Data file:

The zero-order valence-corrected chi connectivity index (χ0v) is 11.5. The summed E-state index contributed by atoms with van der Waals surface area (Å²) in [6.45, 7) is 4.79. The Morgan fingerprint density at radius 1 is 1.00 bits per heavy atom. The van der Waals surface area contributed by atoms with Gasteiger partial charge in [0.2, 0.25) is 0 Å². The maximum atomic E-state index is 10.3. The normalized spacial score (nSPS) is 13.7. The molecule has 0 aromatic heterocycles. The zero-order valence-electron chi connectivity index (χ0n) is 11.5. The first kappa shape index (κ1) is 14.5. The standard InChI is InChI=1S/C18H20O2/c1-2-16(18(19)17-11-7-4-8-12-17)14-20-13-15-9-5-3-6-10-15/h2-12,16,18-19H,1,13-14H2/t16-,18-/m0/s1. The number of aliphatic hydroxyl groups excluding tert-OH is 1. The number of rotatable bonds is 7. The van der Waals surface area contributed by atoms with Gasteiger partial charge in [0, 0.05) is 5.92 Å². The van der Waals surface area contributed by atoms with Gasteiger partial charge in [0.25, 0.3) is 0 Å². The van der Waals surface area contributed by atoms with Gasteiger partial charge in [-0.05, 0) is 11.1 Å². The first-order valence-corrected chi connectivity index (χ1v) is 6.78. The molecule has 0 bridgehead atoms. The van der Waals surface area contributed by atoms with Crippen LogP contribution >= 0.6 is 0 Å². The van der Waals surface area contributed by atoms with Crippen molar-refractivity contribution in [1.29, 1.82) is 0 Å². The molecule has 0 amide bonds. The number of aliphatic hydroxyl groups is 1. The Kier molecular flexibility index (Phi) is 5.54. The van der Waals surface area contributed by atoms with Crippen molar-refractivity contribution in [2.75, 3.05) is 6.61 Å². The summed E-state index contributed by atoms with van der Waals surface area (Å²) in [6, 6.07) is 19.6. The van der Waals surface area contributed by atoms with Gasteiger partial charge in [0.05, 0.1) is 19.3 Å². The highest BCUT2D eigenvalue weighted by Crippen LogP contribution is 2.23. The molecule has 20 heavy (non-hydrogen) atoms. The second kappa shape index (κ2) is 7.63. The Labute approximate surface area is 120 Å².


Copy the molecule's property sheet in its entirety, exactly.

The zero-order valence-corrected chi connectivity index (χ0v) is 11.5. The summed E-state index contributed by atoms with van der Waals surface area (Å²) in [6.45, 7) is 4.79. The Morgan fingerprint density at radius 1 is 1.00 bits per heavy atom. The van der Waals surface area contributed by atoms with Gasteiger partial charge in [0.2, 0.25) is 0 Å². The maximum atomic E-state index is 10.3. The normalized spacial score (nSPS) is 13.7. The molecule has 0 aromatic heterocycles. The zero-order valence-electron chi connectivity index (χ0n) is 11.5. The first kappa shape index (κ1) is 14.5. The standard InChI is InChI=1S/C18H20O2/c1-2-16(18(19)17-11-7-4-8-12-17)14-20-13-15-9-5-3-6-10-15/h2-12,16,18-19H,1,13-14H2/t16-,18-/m0/s1. The number of aliphatic hydroxyl groups excluding tert-OH is 1. The number of rotatable bonds is 7. The van der Waals surface area contributed by atoms with Gasteiger partial charge in [0, 0.05) is 5.92 Å². The van der Waals surface area contributed by atoms with Gasteiger partial charge in [0.25, 0.3) is 0 Å². The van der Waals surface area contributed by atoms with Gasteiger partial charge in [-0.05, 0) is 11.1 Å². The first-order valence-corrected chi connectivity index (χ1v) is 6.78. The molecule has 0 bridgehead atoms. The van der Waals surface area contributed by atoms with Crippen LogP contribution >= 0.6 is 0 Å². The van der Waals surface area contributed by atoms with Crippen molar-refractivity contribution in [1.29, 1.82) is 0 Å². The molecule has 0 amide bonds. The number of aliphatic hydroxyl groups is 1. The Kier molecular flexibility index (Phi) is 5.54. The van der Waals surface area contributed by atoms with Crippen molar-refractivity contribution in [2.75, 3.05) is 6.61 Å². The summed E-state index contributed by atoms with van der Waals surface area (Å²) in [6, 6.07) is 19.6. The van der Waals surface area contributed by atoms with Gasteiger partial charge in [0.05, 0.1) is 19.3 Å². The highest BCUT2D eigenvalue weighted by Crippen LogP contribution is 2.23. The molecule has 20 heavy (non-hydrogen) atoms. The second kappa shape index (κ2) is 7.63. The Labute approximate surface area is 120 Å².